GOVERNOR of the Bank of Jamaica (BOJ) Richard Byles is seemingly suggesting that commercial banks are slow to get onboard with the central bank digital currency (CBDC) because they do not stand to profit from it.
“Because central bank digital currency is free to use and the banks can’t attach a fee to it, there is a little bit of reluctance to embrace it and to take it to market,” Byles told Bloomberg Television anchor Shery Ahn during a live interview at the Bloomberg New Economy Gateway Latin America function in Panama City, Panama, recently.
He, however, said the BOJ has been encouraging the banks to get onboard with the CBDC, which is named Jam-Dex in Jamaica. He said to overcome the challenges of not being able to make money from issuing Jam-Dex, the banks are bundling it with other products.
“I think that what [the commercial banks] are looking to do is to wrap that CBDC in a wallet where they can offer many other financial services and, on that basis, distribute it to their customers. So, I am looking forward to the future when those wallets will become public and become interoperable and begin to gain momentum,” Byles added.
Amendments to the Bank of Jamaica Act to allow for the issuing of Jam-Dex were tabled in Parliament on Tuesday and the expectation is that they will be passed before the end of June. This follows a pilot stage of the roll-out of the digital currency with National Commercial Bank (NCB). Jam-Dex is to have the same recognition as cash in Jamaica.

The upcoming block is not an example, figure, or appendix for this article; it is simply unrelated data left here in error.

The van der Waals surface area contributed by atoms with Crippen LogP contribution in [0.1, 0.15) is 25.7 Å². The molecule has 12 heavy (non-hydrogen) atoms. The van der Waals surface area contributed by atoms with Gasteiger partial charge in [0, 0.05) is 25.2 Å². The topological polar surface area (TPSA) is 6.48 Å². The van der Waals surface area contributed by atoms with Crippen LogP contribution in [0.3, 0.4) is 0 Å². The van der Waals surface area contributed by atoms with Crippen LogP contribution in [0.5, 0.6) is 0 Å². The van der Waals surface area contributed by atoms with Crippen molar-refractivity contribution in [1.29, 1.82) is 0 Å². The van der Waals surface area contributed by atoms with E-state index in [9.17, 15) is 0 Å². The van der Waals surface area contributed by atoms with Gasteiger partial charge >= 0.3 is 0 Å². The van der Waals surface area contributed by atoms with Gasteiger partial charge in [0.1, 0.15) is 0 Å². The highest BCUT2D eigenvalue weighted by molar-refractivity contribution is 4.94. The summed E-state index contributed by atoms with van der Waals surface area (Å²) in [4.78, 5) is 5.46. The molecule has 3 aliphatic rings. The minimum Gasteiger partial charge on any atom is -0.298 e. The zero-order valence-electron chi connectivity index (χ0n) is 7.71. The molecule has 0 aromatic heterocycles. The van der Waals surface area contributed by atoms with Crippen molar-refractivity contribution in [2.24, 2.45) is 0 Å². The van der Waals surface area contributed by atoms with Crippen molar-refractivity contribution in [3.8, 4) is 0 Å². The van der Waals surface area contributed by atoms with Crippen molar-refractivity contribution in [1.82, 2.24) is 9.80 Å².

Earlier on Tuesday, BOJ deputy governor of banking and currency operations and financial markets Natalie Haynes told journalists at the central bank’s press briefing, “We are in a phased roll-out with one existing wallet provider, which is NCB. Through NCB, the qualifying customers for the Government’s cash incentive of $2,500 — that has been paid to qualifying persons — and the balance of persons that qualify will be paid at the end of this month.”
Haynes was referring to cash payments the Government made to individuals to encourage 100,000 Jamaicans to sign up for Jam-Dex.
“So, by the end of this month the full threshold of 100,000 customers will be met and those persons will be able to begin transactions among NCB wallet providers by the end of this month going into the first week of June,” she continued.
Haynes reiterated that another three commercial banks have signalled that they want to be part of the digital currency roll-out and “by the end of this calendar year, we expect to have them onboard along with others, hopefully”.
Byles, during his appearance on Bloomberg, added that while he cannot judge the popularity of the digital currency until it is fully rolled out, the cost of having one is much cheaper for all.
“Cash is very expensive for us to mint it and distribute it, very expensive for the banks to hold it and distribute it; very expensive for every businessman to take the cash, secure it and transport. So CBDCs offer the chance to take that cost out of all levels of the system,” Byles explained.
He, however, said he believes the CBDC will be successful in Jamaica.